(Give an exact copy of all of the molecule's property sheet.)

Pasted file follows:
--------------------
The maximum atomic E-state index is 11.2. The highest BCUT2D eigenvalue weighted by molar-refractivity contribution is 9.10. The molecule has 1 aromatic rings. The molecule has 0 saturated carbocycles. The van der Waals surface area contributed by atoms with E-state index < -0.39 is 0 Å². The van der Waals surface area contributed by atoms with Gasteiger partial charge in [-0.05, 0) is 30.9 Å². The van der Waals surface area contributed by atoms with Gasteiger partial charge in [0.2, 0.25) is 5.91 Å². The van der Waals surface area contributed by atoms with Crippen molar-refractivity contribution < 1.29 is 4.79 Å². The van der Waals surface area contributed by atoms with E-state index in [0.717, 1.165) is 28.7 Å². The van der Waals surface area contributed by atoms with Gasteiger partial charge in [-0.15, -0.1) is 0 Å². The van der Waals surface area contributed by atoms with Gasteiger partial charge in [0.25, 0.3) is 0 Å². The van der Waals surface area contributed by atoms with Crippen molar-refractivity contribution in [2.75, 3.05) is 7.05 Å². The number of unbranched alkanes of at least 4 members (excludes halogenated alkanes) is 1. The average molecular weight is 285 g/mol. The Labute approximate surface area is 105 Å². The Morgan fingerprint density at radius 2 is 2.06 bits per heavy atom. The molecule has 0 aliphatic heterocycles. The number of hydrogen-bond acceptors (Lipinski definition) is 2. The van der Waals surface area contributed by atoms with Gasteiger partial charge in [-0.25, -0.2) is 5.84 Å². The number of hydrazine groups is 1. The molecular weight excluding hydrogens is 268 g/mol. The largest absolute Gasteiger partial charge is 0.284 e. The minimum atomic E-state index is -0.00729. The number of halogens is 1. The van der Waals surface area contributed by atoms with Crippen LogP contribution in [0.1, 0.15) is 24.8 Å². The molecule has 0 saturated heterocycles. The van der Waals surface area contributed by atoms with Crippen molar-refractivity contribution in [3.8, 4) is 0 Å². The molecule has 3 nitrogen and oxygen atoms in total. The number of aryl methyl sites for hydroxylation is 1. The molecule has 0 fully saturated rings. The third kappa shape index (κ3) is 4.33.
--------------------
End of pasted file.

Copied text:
The maximum atomic E-state index is 11.2. The highest BCUT2D eigenvalue weighted by molar-refractivity contribution is 9.10. The molecule has 1 aromatic rings. The molecule has 0 saturated carbocycles. The van der Waals surface area contributed by atoms with E-state index < -0.39 is 0 Å². The van der Waals surface area contributed by atoms with Gasteiger partial charge in [-0.05, 0) is 30.9 Å². The van der Waals surface area contributed by atoms with Gasteiger partial charge in [0.2, 0.25) is 5.91 Å². The van der Waals surface area contributed by atoms with Crippen molar-refractivity contribution < 1.29 is 4.79 Å². The van der Waals surface area contributed by atoms with E-state index in [0.717, 1.165) is 28.7 Å². The van der Waals surface area contributed by atoms with Gasteiger partial charge in [-0.15, -0.1) is 0 Å². The van der Waals surface area contributed by atoms with Gasteiger partial charge in [0.25, 0.3) is 0 Å². The van der Waals surface area contributed by atoms with Crippen molar-refractivity contribution in [2.75, 3.05) is 7.05 Å². The number of unbranched alkanes of at least 4 members (excludes halogenated alkanes) is 1. The average molecular weight is 285 g/mol. The Labute approximate surface area is 105 Å². The Morgan fingerprint density at radius 2 is 2.06 bits per heavy atom. The molecule has 0 aliphatic heterocycles. The number of hydrogen-bond acceptors (Lipinski definition) is 2. The van der Waals surface area contributed by atoms with Gasteiger partial charge in [-0.25, -0.2) is 5.84 Å². The number of hydrazine groups is 1. The molecular weight excluding hydrogens is 268 g/mol. The largest absolute Gasteiger partial charge is 0.284 e. The minimum atomic E-state index is -0.00729. The number of halogens is 1. The van der Waals surface area contributed by atoms with Crippen LogP contribution in [0.1, 0.15) is 24.8 Å². The molecule has 0 saturated heterocycles. The van der Waals surface area contributed by atoms with Crippen molar-refractivity contribution in [3.8, 4) is 0 Å². The molecule has 3 nitrogen and oxygen atoms in total. The number of aryl methyl sites for hydroxylation is 1. The molecule has 0 fully saturated rings. The third kappa shape index (κ3) is 4.33.